Legislators and Educators Call for an Investment in a Prison-to-School Pipeline in New Jersey:
Close New Jersey’s Girls’ Prison and Reopen the Bordentown School
On February 28, Institute Associate Counsel Andrea McChristian released her report, Bring Our Children Home: A Prison-to-School Pipeline for New Jersey’s Youth, which details the Bordentown campus’ transformation from school to prison, as well as the modern-day, devastating impact of the school-to-prison pipeline on New Jersey’s youth of color. In conjunction with the report’s release, the Institute convened a press call with leading legislators and educators to call for New Jersey to build a prison-to-school pipeline by closing the only girls’ youth prison and rebuilding the Bordentown School.
“It is imperative that we rebuild our youth justice system to be transformative and prioritize rehabilitation,” said Congresswoman Bonnie Watson Coleman. “The solutions to reform our criminal justice system must begin with affirming and preserving the humanity of our children. By closing down Hayes we are shutting one of the revolving doors of recidivism and recommitting ourselves to community uplift and support of our youth to help them thrive into adulthood. Beyond closing down this facility, I am proud that the state of New Jersey is taking the lead toward racial and social justice that will ultimately move this nation toward a more perfect union.”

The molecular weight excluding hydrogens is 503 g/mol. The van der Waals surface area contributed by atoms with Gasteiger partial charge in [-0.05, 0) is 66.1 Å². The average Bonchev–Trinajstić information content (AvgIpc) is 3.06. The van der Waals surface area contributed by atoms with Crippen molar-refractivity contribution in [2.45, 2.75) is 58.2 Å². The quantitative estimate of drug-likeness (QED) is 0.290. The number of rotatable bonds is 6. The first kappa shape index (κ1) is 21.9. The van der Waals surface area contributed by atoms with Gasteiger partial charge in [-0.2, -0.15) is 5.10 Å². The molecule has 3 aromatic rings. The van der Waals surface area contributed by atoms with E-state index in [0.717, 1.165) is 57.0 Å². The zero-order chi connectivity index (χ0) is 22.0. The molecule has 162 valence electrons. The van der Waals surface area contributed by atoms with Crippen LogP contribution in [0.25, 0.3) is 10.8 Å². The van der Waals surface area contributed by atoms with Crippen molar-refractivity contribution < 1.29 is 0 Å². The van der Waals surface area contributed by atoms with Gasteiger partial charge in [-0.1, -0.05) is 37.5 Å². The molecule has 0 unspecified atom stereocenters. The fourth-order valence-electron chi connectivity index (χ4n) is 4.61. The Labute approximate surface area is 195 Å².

“Our new youth justice system must begin to correct the inequities and heal the pain felt by families of color who have been victimized by the youth justice system,” added Assemblywoman Mila Jasey. “Black children in New Jersey are over 30 times more likely than their white peers to be detained or committed, even though black and white children commit most offenses at similar rates. These shameful disparities exist and persist because of racially discriminatory policy decisions that disproportionately impact African-American children.”
Today, Institute Associate Counsel Andrea McChristian is releasing her report Bring Our Children Home: A Prison-to-School Pipeline for New Jersey’s Youth, which details the Bordentown campus’ transformation from school to prison, as well as the modern-day, devastating impact of the school-to-prison pipeline on New Jersey’s youth of color.